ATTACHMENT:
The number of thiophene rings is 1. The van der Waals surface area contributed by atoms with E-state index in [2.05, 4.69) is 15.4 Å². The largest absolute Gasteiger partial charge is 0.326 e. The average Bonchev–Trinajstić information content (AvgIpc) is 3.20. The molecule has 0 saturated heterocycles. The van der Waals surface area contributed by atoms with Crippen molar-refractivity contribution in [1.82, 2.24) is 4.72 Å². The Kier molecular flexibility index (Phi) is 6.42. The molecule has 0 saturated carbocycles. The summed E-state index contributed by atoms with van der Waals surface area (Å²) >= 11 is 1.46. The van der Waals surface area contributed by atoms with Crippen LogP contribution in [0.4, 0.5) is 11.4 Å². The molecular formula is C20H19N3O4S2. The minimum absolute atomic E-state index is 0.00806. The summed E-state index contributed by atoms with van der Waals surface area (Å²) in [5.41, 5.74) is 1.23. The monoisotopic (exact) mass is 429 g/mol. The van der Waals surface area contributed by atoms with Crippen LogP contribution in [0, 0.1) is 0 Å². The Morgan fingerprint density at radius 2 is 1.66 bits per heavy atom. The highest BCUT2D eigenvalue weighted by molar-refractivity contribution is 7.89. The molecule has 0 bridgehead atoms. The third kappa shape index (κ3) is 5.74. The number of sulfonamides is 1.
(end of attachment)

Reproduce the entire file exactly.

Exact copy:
The number of thiophene rings is 1. The van der Waals surface area contributed by atoms with E-state index in [2.05, 4.69) is 15.4 Å². The largest absolute Gasteiger partial charge is 0.326 e. The average Bonchev–Trinajstić information content (AvgIpc) is 3.20. The molecule has 0 saturated heterocycles. The van der Waals surface area contributed by atoms with Crippen molar-refractivity contribution in [1.82, 2.24) is 4.72 Å². The Kier molecular flexibility index (Phi) is 6.42. The molecule has 0 saturated carbocycles. The summed E-state index contributed by atoms with van der Waals surface area (Å²) >= 11 is 1.46. The van der Waals surface area contributed by atoms with Crippen LogP contribution in [0.4, 0.5) is 11.4 Å². The molecular formula is C20H19N3O4S2. The minimum absolute atomic E-state index is 0.00806. The summed E-state index contributed by atoms with van der Waals surface area (Å²) in [5.41, 5.74) is 1.23. The monoisotopic (exact) mass is 429 g/mol. The van der Waals surface area contributed by atoms with Crippen LogP contribution in [0, 0.1) is 0 Å². The Morgan fingerprint density at radius 2 is 1.66 bits per heavy atom. The highest BCUT2D eigenvalue weighted by molar-refractivity contribution is 7.89. The molecule has 0 bridgehead atoms. The third kappa shape index (κ3) is 5.74. The number of sulfonamides is 1.